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Fairview School site named to state historic register

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Former students uncover historical Fairview School

The Fairview School opened in 1924 and served the African-American children of five different communities around southern Floyd County. (Daniel Bell/

The Fairview School has been added to the Georgia Register of Historic Places.

This designation was announced recently by the National Register Review Board of Georgia’s Historic Preservation Division.

“To have that formal distinction means a lot,” said Joyce Perdue-Smith, chairman and executive director of the Fairview and E.S. Brown Heritage Foundation. “It is a huge honor because not everyone who applies is listed.”

Perdue-Smith said the review itself made her feel good.

“After our presentation, the review board gave us a round of applause,” she said. “It was overwhelming.”

The circa 1924 Fairview School building is one of the few remaining schools that were built to provide education to African-American children in Georgia.

Inclusion on the state register makes historic buildings eligible for state property tax incentives and provides for a review of some state-funded undertakings.

“This will make it possible for us to apply for a brick-and-mortar grant, which will be very beneficial because we’ve been trying to make our foundation more stable,” said Perdue-Smith, who has spearheaded the restoration and preservation efforts for the property.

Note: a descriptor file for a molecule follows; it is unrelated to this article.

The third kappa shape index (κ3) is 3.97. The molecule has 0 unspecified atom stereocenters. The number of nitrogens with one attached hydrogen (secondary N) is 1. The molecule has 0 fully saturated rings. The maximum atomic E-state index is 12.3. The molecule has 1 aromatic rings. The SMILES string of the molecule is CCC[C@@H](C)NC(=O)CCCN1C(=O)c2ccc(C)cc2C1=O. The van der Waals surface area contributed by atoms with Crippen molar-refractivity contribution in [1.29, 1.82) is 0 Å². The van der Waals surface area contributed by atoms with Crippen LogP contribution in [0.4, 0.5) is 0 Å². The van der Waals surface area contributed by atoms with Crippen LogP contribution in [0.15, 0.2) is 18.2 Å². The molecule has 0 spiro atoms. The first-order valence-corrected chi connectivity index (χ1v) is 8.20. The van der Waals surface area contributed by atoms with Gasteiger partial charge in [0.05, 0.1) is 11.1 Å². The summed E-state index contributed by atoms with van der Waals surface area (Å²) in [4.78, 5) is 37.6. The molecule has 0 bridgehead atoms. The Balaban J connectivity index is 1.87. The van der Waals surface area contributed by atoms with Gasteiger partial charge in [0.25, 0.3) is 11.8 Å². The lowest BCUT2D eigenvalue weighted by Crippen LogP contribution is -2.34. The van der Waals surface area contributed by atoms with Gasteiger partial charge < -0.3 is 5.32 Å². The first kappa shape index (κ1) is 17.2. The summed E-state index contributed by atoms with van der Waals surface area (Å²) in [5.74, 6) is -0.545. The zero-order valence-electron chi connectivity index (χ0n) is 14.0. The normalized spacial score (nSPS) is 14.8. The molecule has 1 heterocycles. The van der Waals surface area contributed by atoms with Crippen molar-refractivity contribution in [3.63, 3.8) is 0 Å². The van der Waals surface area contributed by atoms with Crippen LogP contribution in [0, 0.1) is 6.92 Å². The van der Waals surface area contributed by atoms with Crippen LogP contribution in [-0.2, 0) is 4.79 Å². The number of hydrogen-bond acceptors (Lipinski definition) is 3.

The Georgia register is the official listing of historic resources for the state and is maintained by the Historic Preservation Division of the Georgia Department of Natural Resources.

The HPD has nominated Fairview School to be considered for the National Register of Historic Places.

Placement on the national registry creates the possibility for federal funding, when available.

The Fairview School, which operated near Cave Spring, was designated by The Georgia Trust as a 2011 Place in Peril to help raise awareness and support for the restoration of the historic building.

Much of the history of this school has been lost, but the Fairview School building remains as an example of segregated education and the impact it had on the children of the period.

For more information the restoration and preservation efforts of the Fairview School, visit the foundation’s website or contact Perdue-Smith at 404-759-3918.